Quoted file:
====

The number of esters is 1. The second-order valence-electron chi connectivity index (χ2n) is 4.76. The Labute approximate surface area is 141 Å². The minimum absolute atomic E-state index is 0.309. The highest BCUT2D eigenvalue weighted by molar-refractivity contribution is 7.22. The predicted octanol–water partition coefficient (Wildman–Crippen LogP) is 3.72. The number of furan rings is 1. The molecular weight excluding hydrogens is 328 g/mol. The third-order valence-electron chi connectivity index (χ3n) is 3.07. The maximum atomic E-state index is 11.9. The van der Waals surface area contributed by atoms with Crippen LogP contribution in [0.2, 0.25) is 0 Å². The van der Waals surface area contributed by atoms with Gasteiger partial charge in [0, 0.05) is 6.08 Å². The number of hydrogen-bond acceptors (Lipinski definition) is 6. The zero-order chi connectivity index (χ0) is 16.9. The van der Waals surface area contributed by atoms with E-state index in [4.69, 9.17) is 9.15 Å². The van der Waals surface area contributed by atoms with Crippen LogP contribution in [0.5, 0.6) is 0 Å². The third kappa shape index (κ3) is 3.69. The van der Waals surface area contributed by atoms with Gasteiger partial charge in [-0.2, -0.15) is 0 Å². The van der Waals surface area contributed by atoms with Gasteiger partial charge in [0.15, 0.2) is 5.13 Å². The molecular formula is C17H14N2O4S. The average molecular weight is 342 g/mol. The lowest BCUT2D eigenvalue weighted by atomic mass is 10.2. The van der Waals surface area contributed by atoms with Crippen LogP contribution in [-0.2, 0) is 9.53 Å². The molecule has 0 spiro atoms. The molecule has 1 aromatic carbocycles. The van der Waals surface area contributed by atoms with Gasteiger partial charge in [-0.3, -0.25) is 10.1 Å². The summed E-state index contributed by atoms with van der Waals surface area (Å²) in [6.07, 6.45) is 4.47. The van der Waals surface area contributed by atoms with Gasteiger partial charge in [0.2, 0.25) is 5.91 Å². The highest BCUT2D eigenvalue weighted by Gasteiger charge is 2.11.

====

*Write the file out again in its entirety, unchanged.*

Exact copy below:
The number of esters is 1. The second-order valence-electron chi connectivity index (χ2n) is 4.76. The Labute approximate surface area is 141 Å². The minimum absolute atomic E-state index is 0.309. The highest BCUT2D eigenvalue weighted by molar-refractivity contribution is 7.22. The predicted octanol–water partition coefficient (Wildman–Crippen LogP) is 3.72. The number of furan rings is 1. The molecular weight excluding hydrogens is 328 g/mol. The third-order valence-electron chi connectivity index (χ3n) is 3.07. The maximum atomic E-state index is 11.9. The van der Waals surface area contributed by atoms with Crippen LogP contribution in [0.2, 0.25) is 0 Å². The van der Waals surface area contributed by atoms with Gasteiger partial charge in [0, 0.05) is 6.08 Å². The number of hydrogen-bond acceptors (Lipinski definition) is 6. The zero-order chi connectivity index (χ0) is 16.9. The van der Waals surface area contributed by atoms with E-state index in [4.69, 9.17) is 9.15 Å². The van der Waals surface area contributed by atoms with Crippen LogP contribution in [0.5, 0.6) is 0 Å². The third kappa shape index (κ3) is 3.69. The van der Waals surface area contributed by atoms with Gasteiger partial charge in [-0.2, -0.15) is 0 Å². The van der Waals surface area contributed by atoms with Gasteiger partial charge in [0.15, 0.2) is 5.13 Å². The molecular formula is C17H14N2O4S. The average molecular weight is 342 g/mol. The lowest BCUT2D eigenvalue weighted by atomic mass is 10.2. The van der Waals surface area contributed by atoms with Crippen LogP contribution in [-0.2, 0) is 9.53 Å². The molecule has 0 spiro atoms. The molecule has 1 aromatic carbocycles. The van der Waals surface area contributed by atoms with Gasteiger partial charge in [-0.3, -0.25) is 10.1 Å². The summed E-state index contributed by atoms with van der Waals surface area (Å²) in [6.07, 6.45) is 4.47. The van der Waals surface area contributed by atoms with Gasteiger partial charge in [0.2, 0.25) is 5.91 Å². The highest BCUT2D eigenvalue weighted by Gasteiger charge is 2.11.